Article

Nephron Number in Patients with Primary Hypertension

Department of Pathology, University of Heidelberg, Heidelberg, Germany.
New England Journal of Medicine (Impact Factor: 55.87). 01/2003; 348(2):101-8. DOI: 10.1056/NEJMoa020549
Source: PubMed

ABSTRACT

A diminished number of nephrons has been proposed as one of the factors contributing to the development of primary hypertension.
To test this hypothesis, we used a three-dimensional stereologic method to compare the number and volume of glomeruli in 10 middle-aged white patients (age range, 35 to 59 years) with a history of primary hypertension or left ventricular hypertrophy (or both) and renal arteriolar lesions with the number and volume in 10 normotensive subjects matched for sex, age, height, and weight. All 20 subjects had died in accidents.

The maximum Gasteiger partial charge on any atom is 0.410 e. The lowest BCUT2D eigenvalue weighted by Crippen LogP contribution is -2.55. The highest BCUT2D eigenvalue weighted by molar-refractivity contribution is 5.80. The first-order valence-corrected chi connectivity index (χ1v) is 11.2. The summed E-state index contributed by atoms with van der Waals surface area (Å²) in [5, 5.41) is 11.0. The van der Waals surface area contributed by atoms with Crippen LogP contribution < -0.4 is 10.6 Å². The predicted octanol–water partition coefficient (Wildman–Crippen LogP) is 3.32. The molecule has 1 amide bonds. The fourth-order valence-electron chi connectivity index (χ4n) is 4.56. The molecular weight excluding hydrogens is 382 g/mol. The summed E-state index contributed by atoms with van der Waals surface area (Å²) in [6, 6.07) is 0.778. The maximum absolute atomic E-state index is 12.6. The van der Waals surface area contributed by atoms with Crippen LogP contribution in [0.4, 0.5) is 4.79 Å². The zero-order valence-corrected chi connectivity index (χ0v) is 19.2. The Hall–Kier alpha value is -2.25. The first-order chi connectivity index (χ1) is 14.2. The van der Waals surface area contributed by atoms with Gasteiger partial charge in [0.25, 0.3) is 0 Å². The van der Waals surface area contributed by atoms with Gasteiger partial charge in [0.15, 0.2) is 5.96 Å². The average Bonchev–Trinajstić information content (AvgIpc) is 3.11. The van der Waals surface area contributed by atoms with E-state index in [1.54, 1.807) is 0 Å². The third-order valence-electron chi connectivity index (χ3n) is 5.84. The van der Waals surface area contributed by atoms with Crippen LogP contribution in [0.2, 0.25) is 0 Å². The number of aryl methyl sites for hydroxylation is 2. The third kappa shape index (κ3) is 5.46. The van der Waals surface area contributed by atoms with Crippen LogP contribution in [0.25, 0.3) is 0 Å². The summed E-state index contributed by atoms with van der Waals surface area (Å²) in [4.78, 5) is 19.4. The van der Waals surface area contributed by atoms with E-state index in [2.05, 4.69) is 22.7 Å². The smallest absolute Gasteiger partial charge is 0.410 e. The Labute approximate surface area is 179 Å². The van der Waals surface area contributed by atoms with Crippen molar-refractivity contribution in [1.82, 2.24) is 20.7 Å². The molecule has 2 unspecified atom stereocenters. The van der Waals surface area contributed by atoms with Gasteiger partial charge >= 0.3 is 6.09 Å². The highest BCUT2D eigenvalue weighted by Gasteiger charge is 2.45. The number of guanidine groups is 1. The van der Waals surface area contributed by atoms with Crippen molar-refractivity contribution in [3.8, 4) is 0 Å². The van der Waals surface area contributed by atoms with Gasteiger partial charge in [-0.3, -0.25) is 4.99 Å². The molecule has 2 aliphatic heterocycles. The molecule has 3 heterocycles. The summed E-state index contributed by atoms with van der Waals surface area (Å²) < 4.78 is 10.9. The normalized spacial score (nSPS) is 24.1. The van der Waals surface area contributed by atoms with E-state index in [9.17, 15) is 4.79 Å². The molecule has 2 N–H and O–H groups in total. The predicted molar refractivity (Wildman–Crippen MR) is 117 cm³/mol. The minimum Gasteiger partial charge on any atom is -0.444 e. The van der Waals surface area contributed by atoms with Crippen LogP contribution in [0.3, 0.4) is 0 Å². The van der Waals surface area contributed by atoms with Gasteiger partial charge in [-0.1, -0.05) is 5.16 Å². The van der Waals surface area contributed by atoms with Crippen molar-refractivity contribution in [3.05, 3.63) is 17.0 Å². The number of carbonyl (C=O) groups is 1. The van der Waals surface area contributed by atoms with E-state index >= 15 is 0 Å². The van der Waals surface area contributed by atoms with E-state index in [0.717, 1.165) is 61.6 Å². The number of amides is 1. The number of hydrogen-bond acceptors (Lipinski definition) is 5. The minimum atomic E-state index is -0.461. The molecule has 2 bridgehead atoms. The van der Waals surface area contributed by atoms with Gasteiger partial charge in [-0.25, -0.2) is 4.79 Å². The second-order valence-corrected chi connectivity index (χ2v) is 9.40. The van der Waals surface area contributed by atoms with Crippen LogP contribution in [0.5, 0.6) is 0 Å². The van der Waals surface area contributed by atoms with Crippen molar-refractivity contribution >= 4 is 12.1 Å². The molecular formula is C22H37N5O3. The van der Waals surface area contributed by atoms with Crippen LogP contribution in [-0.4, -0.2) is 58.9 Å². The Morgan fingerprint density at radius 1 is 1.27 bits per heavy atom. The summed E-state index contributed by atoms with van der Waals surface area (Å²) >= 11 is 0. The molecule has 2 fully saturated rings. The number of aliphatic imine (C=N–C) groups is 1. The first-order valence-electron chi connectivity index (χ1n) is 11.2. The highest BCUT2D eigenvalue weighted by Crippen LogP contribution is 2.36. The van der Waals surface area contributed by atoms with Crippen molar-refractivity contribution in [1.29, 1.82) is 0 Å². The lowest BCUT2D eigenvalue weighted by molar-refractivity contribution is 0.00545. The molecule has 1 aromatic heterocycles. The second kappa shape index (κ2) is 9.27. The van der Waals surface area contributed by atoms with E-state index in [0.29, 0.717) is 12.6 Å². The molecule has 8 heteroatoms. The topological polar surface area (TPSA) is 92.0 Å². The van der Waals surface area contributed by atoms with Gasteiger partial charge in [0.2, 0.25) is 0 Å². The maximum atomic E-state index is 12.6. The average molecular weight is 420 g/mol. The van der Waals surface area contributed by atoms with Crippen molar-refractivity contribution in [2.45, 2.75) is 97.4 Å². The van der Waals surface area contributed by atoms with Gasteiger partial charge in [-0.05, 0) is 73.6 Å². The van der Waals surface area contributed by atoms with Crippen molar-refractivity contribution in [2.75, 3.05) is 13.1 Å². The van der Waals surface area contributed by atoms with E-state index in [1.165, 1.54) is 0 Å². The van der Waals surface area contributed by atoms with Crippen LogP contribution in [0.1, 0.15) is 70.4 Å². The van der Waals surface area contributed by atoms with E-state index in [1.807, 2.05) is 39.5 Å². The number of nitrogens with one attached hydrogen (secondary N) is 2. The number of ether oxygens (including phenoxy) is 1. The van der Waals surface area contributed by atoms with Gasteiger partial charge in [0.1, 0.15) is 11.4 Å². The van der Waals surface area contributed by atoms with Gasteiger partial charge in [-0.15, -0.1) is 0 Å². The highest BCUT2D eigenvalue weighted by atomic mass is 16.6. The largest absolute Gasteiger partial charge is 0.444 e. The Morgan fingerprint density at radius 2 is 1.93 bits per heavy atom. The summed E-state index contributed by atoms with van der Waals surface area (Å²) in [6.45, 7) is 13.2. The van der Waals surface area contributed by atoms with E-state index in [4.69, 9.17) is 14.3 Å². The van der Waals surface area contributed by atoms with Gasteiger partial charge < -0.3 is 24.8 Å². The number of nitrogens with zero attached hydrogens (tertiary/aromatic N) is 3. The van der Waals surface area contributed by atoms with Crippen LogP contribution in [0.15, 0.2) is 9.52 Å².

Patients with hypertension had significantly fewer glomeruli per kidney than matched normotensive controls (median, 702,379 vs. 1,429,200). Patients with hypertension also had a significantly greater glomerular volume than did the controls (median, 6.50x10(-3) mm3 vs. 2.79x10(-3) mm3; P<0.001) but very few obsolescent glomeruli.
The data support the hypothesis that the number of nephrons is reduced in white patients with primary hypertension.

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    • "TABLE 14.1 Estimates of Total Nephron Number for Seven Populations References Population Sample size Mean Range Fold [17] Danish 37 617,000 331,000–1,424,000 4.3 [10] a French 28 1,107,000 655,000–1,554,000 2.4 [35] German 20 1,074,414 531,140–1,959,914 3.7 Hypertensive 10 702,379 531,140–954,893 1.8 Normotensive 10 1,429,200 884,458–1,959,914 2.2 [60] African Americans 105 884,938 210,332–2,026,541 9.6 White Americans 84 843,106 227,327–1,660,232 7.3 [34] "

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